Kotlin for Android Developers in 2019 | Chapter 2 : Quick Dive Into Kotlin!

Hope you are aware of the awesomeness of Kotlin, If not, check out my previous article Kotlin for Android Developers in 2019 | Chapter 1 : Kotlin is f-Awesome!

1. Setting-up Android Studio for Kotlin

You need to install the Kotlin Plugin if you are still running the previous versions of Android Studio, else it comes pre-installed with newer version of Android Studio.

Java Code

Create your new Android project as usual in Android Studio and we see our old innocent looking Java code which it really is at the beginning of the project.

Auto Generated Kotlin Code

Since Kotlin was made by the sweet folks who developed Android Studio itself, so there is a plugin to directly convert your Java code into Kotlin code, so if at times you dont know how to write something in Kotlin, write it in Java and use the plugin to get the Kotlin equivalent. A word of warning, the auto generated Kotlin code might not always work as you expect it to be so be careful while giving control to IDE to write your code. So let’s use that plugin to see what we have here.

And configure Kotlin-extension plugin in Build.gradle file, Also add the Kotlin dependencies in same file.

Add the third plugin, ‘kotlin-android-extensions’

2. Basic Syntax

> Hello World!

XML Layout for activity_main
Kotlin code for our Activity

Remember how we have to create variables to represent each of our views in Java. There is Butterknife to help with the Boilerplate code, but some boiler plate code is still there.

In Kotlin, you can directly access the view by just typing it’s ID, here in the example it’s messageTextView and we set it’s text so easily without any boiler plate code at all! That’s awesome right?

There should be an auto-import, If not then your project is not correctly configured, see step 1.

import kotlinx.android.synthetic.main.activity_main.*

> Classes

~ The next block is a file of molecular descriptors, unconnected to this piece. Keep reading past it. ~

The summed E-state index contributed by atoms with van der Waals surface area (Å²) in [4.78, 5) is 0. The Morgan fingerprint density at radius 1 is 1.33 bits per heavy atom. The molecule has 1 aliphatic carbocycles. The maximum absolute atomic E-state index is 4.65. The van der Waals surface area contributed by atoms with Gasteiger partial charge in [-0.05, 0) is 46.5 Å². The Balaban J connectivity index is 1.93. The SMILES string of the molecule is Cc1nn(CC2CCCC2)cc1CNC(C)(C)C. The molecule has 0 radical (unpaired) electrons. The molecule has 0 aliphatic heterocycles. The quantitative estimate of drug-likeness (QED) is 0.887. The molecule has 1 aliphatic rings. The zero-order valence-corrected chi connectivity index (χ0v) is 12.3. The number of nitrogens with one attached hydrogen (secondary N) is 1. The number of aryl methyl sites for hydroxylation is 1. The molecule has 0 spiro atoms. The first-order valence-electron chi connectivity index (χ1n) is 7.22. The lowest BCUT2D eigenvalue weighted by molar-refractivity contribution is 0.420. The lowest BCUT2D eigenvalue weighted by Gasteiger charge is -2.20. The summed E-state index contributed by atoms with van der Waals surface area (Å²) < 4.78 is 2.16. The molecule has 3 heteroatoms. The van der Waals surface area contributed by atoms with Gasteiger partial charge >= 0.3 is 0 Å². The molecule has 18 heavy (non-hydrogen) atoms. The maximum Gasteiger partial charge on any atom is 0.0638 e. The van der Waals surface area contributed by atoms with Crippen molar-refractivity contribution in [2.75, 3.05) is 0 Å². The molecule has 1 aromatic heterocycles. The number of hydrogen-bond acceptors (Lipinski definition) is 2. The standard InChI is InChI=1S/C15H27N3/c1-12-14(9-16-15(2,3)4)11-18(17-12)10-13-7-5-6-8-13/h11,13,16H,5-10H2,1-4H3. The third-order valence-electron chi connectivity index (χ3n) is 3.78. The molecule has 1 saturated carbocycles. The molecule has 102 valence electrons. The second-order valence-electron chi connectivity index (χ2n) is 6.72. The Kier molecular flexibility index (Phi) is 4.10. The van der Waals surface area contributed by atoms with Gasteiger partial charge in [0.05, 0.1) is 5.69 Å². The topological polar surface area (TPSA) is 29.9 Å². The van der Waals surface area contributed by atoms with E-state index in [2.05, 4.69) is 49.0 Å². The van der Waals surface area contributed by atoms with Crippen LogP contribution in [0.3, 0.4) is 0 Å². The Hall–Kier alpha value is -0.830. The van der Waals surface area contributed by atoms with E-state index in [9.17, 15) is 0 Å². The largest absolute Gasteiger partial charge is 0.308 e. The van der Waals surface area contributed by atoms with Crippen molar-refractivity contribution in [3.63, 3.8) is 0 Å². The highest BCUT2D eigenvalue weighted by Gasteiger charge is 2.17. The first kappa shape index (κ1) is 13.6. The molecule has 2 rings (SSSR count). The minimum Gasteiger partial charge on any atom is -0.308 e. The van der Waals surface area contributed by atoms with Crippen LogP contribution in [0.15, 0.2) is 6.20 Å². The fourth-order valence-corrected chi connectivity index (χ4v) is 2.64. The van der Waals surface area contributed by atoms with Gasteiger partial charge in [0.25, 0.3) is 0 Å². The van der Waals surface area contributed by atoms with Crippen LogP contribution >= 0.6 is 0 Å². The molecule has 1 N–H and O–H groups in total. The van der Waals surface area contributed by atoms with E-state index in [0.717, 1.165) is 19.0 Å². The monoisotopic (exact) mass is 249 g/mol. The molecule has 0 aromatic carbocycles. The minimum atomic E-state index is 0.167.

Creating a Kotlin Class is simple, just do

class NewClass {
// The { } are not required if you class doesn't have any body
}

In Android, most of the time our classes require only single constructor, In Kotlin the constructors parameters are defined in ( ) immediately after the classname like:

class NewClass (text : String, context : Context) {

}

And the constructor’s body??? We have init { } block for that.

class NewClass (text : String, context : Context) {
init {
// Assign the parameters
}
}

In Kotlin, Classes are final by default— cannot be extended, so our NewClass above is a final class. To make class extensible we have to declare them as ‘open’ or ‘abstract’. Although we can still use ‘extension functions’ :

fun NewClass.newFunction() {
println("yoyo")
} // This is valid

> Functions

Functions by default return ‘Unit’ which is equivalent to void in Java. Although Unit here is an object in Kotlin, and you can specify any type as a return value.

Remember function overloading?

Depending upon the various numbers of parameters we have to write various functions, here in Kotlin, you pass in a default value along with the parameter in the function, in case no value is passed the function will take the default value for that parameter. This means with just one function body we can do everything without the need to overload and over-complicate things.

I think that’s pretty much Kotlin sytax you need to know before you get started with your Kotlin App.

Stay tuned for next story in the series.

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Dhananjay Trivedi

Dhananjay Trivedi

Developer who loves to build beautiful apps and write great Medium stories to share what I have learned.